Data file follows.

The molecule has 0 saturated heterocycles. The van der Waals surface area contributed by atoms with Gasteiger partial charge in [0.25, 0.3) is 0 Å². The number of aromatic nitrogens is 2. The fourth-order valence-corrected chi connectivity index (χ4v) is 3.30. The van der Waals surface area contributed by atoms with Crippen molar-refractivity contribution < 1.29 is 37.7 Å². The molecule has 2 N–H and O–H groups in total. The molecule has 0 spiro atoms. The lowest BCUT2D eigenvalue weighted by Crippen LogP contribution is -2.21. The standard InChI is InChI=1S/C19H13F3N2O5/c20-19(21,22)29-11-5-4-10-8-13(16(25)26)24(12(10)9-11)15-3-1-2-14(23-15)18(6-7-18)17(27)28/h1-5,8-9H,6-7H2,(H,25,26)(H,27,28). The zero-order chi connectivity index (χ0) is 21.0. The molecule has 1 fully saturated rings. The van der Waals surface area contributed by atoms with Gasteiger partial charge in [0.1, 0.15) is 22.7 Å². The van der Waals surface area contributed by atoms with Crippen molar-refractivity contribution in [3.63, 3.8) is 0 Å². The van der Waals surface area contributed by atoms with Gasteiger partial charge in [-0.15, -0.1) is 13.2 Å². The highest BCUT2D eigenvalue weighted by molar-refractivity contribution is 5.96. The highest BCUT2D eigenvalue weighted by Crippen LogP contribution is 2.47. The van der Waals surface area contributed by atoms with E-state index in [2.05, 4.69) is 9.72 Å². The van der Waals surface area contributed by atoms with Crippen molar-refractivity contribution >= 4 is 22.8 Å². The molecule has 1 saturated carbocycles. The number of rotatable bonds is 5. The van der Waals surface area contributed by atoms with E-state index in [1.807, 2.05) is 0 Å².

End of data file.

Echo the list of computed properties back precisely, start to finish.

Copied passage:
The molecule has 0 saturated heterocycles. The van der Waals surface area contributed by atoms with Gasteiger partial charge in [0.25, 0.3) is 0 Å². The number of aromatic nitrogens is 2. The fourth-order valence-corrected chi connectivity index (χ4v) is 3.30. The van der Waals surface area contributed by atoms with Crippen molar-refractivity contribution < 1.29 is 37.7 Å². The molecule has 2 N–H and O–H groups in total. The molecule has 0 spiro atoms. The lowest BCUT2D eigenvalue weighted by Crippen LogP contribution is -2.21. The standard InChI is InChI=1S/C19H13F3N2O5/c20-19(21,22)29-11-5-4-10-8-13(16(25)26)24(12(10)9-11)15-3-1-2-14(23-15)18(6-7-18)17(27)28/h1-5,8-9H,6-7H2,(H,25,26)(H,27,28). The zero-order chi connectivity index (χ0) is 21.0. The molecule has 1 fully saturated rings. The van der Waals surface area contributed by atoms with Gasteiger partial charge in [0.1, 0.15) is 22.7 Å². The van der Waals surface area contributed by atoms with Crippen molar-refractivity contribution in [3.63, 3.8) is 0 Å². The van der Waals surface area contributed by atoms with Gasteiger partial charge in [-0.15, -0.1) is 13.2 Å². The highest BCUT2D eigenvalue weighted by molar-refractivity contribution is 5.96. The highest BCUT2D eigenvalue weighted by Crippen LogP contribution is 2.47. The van der Waals surface area contributed by atoms with E-state index in [2.05, 4.69) is 9.72 Å². The van der Waals surface area contributed by atoms with Crippen molar-refractivity contribution >= 4 is 22.8 Å². The molecule has 1 saturated carbocycles. The number of rotatable bonds is 5. The van der Waals surface area contributed by atoms with E-state index in [1.807, 2.05) is 0 Å².